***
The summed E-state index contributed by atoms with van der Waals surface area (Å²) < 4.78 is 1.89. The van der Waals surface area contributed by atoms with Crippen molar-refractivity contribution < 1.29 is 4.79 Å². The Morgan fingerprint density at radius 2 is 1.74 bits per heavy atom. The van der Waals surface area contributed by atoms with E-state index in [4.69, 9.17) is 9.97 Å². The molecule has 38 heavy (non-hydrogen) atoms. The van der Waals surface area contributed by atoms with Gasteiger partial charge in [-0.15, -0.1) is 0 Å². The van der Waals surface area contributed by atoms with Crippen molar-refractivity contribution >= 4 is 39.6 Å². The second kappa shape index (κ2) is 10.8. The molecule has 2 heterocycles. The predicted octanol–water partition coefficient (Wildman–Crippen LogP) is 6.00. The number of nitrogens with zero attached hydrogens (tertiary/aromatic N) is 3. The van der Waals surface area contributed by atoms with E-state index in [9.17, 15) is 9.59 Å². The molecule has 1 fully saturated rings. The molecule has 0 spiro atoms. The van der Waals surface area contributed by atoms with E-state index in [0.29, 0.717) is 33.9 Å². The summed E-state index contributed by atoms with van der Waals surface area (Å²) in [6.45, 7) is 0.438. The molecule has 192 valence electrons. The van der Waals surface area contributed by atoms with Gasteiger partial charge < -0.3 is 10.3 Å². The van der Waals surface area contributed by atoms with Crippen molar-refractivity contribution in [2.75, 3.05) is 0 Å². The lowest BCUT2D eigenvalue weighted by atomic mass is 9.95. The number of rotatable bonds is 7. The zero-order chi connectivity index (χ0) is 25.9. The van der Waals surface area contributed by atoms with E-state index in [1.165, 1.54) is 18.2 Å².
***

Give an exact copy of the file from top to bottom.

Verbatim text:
The summed E-state index contributed by atoms with van der Waals surface area (Å²) < 4.78 is 1.89. The van der Waals surface area contributed by atoms with Crippen molar-refractivity contribution < 1.29 is 4.79 Å². The Morgan fingerprint density at radius 2 is 1.74 bits per heavy atom. The van der Waals surface area contributed by atoms with E-state index in [4.69, 9.17) is 9.97 Å². The molecule has 38 heavy (non-hydrogen) atoms. The van der Waals surface area contributed by atoms with Gasteiger partial charge in [-0.15, -0.1) is 0 Å². The van der Waals surface area contributed by atoms with Crippen molar-refractivity contribution >= 4 is 39.6 Å². The second kappa shape index (κ2) is 10.8. The molecule has 2 heterocycles. The predicted octanol–water partition coefficient (Wildman–Crippen LogP) is 6.00. The number of nitrogens with zero attached hydrogens (tertiary/aromatic N) is 3. The van der Waals surface area contributed by atoms with E-state index in [9.17, 15) is 9.59 Å². The molecule has 1 fully saturated rings. The molecule has 0 spiro atoms. The van der Waals surface area contributed by atoms with E-state index in [0.29, 0.717) is 33.9 Å². The summed E-state index contributed by atoms with van der Waals surface area (Å²) in [6.45, 7) is 0.438. The molecule has 192 valence electrons. The van der Waals surface area contributed by atoms with Gasteiger partial charge < -0.3 is 10.3 Å². The van der Waals surface area contributed by atoms with Crippen molar-refractivity contribution in [2.75, 3.05) is 0 Å². The lowest BCUT2D eigenvalue weighted by atomic mass is 9.95. The number of rotatable bonds is 7. The zero-order chi connectivity index (χ0) is 25.9. The van der Waals surface area contributed by atoms with E-state index in [1.165, 1.54) is 18.2 Å².